How to Lay Sod: A Comprehensive Guide

Jamie Tedder

Whether you’re establishing a new lawn or your existing grass is so damaged that it’s become an eyesore and infiltrated by weeds, it’s time for a fresh start.

You have at least two options: reseeding or laying sod.

While planting grass from seed is cheaper, it also takes longer, thus requiring more effort to grow into a lush, green lawn. Installing sod, on the other hand, provides an almost-immediate gratification. With sod, you don’t have to wait six weeks for seed to germinate. Instead, you get a finished-looking lawn right after the installation. But, keep in mind the word “looking”—sod consists of mature grass, but it will take a while until the roots have re-established and adapted to the new soil, which can take from 2-6 weeks.

What is Sod?

Sod consists of a layer of healthy, mature grass with soil underneath. At Bethel Farms, we harvest and sell sod as pallets of grass and soil, where the roots are cut to promote the development of new roots once the sod is installed in its new location. Because sod is pre-grown, it should facilitate rapid establishment and minimize the time it takes for the new grass to transform into a healthy, fully-functional lawn.

When is the Best Time to Lay Sod?

You can lay new sod anytime during the active growing season as long as the ground isn't frozen. However, it's best to avoid extremely hot weather. The scorching temperatures can dry out the soil and roots, which adds further stress to the newly laid sod. In these cases, you'll have to take extra precautions, such as watering deeply and more often, to promote a successful sod establishment.

In southern states, which favor warm-season grasses like Bermuda, Zoysia, St. Augustine, and Centipede, we recommend waiting until mid to late spring or early summer to lay sod. During this time, the combination of warm daytime temperatures and cooler nights, coupled with occasional rain, provides optimal conditions for the quick and effective rooting of the sod.


Step-by-Step Guide to Sod Installation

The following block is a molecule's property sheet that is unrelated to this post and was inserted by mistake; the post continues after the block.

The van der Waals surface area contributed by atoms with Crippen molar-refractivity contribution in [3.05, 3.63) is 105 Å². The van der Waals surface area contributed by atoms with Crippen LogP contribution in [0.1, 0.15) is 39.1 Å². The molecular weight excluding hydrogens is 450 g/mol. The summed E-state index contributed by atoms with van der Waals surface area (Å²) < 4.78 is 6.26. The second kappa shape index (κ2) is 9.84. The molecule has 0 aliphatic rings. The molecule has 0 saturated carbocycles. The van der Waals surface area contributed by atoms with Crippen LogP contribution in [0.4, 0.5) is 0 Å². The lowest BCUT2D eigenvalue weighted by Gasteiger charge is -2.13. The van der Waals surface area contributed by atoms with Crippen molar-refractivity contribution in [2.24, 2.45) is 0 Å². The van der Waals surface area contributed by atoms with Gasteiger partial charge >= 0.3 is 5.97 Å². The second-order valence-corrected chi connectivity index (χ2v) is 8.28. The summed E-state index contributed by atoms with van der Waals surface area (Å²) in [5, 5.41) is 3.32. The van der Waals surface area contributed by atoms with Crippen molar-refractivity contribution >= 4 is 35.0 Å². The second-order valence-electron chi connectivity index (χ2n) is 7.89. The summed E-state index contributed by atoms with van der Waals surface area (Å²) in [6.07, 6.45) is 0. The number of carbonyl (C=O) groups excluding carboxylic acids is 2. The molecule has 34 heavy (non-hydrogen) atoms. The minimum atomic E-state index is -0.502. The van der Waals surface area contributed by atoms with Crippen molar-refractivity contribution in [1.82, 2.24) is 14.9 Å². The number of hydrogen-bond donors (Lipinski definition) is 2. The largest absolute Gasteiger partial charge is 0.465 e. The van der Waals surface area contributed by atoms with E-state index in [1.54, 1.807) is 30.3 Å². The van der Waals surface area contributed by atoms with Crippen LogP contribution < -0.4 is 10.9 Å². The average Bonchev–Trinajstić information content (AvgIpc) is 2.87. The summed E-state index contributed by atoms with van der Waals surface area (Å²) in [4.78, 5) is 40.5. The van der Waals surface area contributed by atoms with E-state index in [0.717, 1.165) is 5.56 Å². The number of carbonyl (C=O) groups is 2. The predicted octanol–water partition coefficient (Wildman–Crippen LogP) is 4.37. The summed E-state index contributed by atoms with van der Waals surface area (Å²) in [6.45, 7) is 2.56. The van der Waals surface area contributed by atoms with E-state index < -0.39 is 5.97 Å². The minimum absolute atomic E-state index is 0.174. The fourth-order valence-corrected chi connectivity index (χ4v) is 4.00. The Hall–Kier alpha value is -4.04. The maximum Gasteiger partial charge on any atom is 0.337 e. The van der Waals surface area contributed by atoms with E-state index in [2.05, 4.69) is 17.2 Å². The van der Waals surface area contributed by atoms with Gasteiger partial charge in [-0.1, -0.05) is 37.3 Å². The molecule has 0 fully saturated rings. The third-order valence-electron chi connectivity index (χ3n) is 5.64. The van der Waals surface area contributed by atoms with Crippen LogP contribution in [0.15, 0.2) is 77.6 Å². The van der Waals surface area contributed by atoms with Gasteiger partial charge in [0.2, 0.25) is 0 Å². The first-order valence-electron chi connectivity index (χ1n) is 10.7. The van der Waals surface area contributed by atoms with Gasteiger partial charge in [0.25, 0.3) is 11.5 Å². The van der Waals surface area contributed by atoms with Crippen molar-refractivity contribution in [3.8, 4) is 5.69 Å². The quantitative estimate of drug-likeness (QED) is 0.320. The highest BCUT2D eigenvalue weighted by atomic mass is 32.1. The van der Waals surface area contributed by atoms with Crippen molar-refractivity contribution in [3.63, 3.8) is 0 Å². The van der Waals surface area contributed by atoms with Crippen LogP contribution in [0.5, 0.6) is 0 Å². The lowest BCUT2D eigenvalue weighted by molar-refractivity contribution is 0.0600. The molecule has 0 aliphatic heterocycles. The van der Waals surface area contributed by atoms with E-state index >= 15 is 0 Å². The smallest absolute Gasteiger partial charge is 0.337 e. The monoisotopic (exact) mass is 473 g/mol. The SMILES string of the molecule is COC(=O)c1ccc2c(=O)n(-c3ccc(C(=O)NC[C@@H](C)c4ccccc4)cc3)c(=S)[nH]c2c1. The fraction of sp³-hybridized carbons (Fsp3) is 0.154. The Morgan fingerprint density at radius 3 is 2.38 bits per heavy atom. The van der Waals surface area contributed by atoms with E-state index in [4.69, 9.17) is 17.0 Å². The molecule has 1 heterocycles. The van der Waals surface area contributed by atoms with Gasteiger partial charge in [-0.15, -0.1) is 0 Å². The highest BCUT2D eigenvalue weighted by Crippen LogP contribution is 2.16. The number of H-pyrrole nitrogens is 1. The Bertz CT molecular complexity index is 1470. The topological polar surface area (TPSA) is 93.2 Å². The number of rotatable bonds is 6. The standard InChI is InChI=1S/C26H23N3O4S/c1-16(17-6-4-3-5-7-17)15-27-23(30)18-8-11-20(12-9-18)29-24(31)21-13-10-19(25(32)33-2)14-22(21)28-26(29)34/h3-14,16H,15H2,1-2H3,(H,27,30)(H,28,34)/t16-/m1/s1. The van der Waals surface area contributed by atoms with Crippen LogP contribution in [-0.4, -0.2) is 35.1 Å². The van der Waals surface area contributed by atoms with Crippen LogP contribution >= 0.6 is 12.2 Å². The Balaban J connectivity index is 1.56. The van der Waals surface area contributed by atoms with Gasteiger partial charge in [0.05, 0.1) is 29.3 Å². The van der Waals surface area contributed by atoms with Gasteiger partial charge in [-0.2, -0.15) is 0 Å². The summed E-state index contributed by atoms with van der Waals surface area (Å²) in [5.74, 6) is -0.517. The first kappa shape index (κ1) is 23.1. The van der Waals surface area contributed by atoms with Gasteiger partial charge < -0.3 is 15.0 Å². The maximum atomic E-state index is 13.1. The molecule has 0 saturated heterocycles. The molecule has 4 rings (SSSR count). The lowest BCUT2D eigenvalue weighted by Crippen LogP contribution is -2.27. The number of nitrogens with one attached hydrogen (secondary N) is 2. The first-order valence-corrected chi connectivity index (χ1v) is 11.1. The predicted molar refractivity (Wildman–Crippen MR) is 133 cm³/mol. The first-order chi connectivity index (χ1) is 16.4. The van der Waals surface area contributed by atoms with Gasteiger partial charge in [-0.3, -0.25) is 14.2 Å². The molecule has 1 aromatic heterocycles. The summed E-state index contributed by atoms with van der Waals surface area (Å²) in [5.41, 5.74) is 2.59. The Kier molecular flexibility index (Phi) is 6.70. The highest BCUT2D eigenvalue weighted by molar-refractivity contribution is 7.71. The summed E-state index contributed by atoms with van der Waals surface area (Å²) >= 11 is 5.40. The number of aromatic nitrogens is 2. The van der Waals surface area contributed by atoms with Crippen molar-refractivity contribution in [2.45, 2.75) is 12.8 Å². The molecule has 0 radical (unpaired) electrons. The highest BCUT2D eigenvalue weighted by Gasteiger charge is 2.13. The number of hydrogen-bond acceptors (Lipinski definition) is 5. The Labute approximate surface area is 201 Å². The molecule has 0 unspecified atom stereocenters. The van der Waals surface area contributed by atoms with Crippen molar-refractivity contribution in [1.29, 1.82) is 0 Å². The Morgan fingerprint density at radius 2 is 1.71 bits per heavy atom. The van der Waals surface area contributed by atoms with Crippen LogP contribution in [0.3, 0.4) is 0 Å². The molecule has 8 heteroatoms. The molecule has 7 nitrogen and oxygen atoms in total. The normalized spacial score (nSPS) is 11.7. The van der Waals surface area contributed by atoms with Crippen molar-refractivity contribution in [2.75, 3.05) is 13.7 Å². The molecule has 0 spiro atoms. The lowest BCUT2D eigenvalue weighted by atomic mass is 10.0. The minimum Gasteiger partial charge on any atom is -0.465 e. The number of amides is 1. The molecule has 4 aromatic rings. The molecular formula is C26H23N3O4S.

We've previously covered the step-by-step instructions for starting a lawn with grass plugs. Now, we're moving on to a comprehensive guide on how to lay sod.

Step 1: Select the Right Type of Grass

Different grass varieties thrive in different climates. For example, warm-season grasses are well-adapted to Florida's warm, sub-tropical climate. They are exceptionally heat and drought-tolerant, creating a water-efficient, low-maintenance lawn.

Evaluate your outdoor space, taking into account your local climate and sunlight and shade conditions, to choose the right type of grass that will thrive on your lawn.

Step 2: Measure Your Lawn

At Bethel Farms, our sod pallets usually measure 400 square feet each. Measure your landscape to determine how much sod you need for the area you plan to cover.

Once you know what turf and how much sod you need, hold off on purchasing it immediately. Sod is a living product with a limited lifespan. Be sure to prepare your space first and buy sod from a sod farm who can harvest and deliver the sod on the same day you plan on laying it in your yard. 

It’s best to lay the sod within 24 hours after harvesting to maximize the chances of successful cultivation.

Step 3: Prepare the Soil

Although time-consuming and labor-intensive, preparing your soil for sod installation is essential to create an optimal environment for successful root establishment and the long-term health of your lawn.